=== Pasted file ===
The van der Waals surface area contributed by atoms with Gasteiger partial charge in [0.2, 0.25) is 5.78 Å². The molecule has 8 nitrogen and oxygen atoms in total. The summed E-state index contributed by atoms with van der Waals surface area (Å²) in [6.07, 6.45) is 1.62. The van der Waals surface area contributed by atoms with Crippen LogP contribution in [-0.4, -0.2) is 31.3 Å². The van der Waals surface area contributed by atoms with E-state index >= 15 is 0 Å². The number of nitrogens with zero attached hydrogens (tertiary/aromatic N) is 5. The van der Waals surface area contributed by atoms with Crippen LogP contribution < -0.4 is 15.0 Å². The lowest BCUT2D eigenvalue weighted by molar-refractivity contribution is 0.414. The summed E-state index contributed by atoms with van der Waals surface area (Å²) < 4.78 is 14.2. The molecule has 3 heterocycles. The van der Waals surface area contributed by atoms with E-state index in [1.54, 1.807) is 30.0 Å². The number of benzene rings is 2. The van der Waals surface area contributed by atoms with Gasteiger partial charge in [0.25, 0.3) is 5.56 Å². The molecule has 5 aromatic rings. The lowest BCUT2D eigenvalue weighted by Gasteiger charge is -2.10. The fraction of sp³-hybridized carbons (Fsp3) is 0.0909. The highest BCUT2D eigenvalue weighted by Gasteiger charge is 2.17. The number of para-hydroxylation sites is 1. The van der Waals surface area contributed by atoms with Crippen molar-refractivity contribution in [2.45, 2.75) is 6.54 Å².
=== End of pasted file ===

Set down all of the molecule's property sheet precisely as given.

The van der Waals surface area contributed by atoms with Gasteiger partial charge in [0.2, 0.25) is 5.78 Å². The molecule has 8 nitrogen and oxygen atoms in total. The summed E-state index contributed by atoms with van der Waals surface area (Å²) in [6.07, 6.45) is 1.62. The van der Waals surface area contributed by atoms with Crippen LogP contribution in [-0.4, -0.2) is 31.3 Å². The van der Waals surface area contributed by atoms with E-state index >= 15 is 0 Å². The number of nitrogens with zero attached hydrogens (tertiary/aromatic N) is 5. The van der Waals surface area contributed by atoms with Crippen LogP contribution < -0.4 is 15.0 Å². The lowest BCUT2D eigenvalue weighted by molar-refractivity contribution is 0.414. The summed E-state index contributed by atoms with van der Waals surface area (Å²) < 4.78 is 14.2. The molecule has 3 heterocycles. The van der Waals surface area contributed by atoms with E-state index in [1.54, 1.807) is 30.0 Å². The number of benzene rings is 2. The van der Waals surface area contributed by atoms with Gasteiger partial charge in [0.25, 0.3) is 5.56 Å². The molecule has 5 aromatic rings. The lowest BCUT2D eigenvalue weighted by Gasteiger charge is -2.10. The fraction of sp³-hybridized carbons (Fsp3) is 0.0909. The highest BCUT2D eigenvalue weighted by Gasteiger charge is 2.17. The number of para-hydroxylation sites is 1. The van der Waals surface area contributed by atoms with Crippen molar-refractivity contribution in [2.45, 2.75) is 6.54 Å².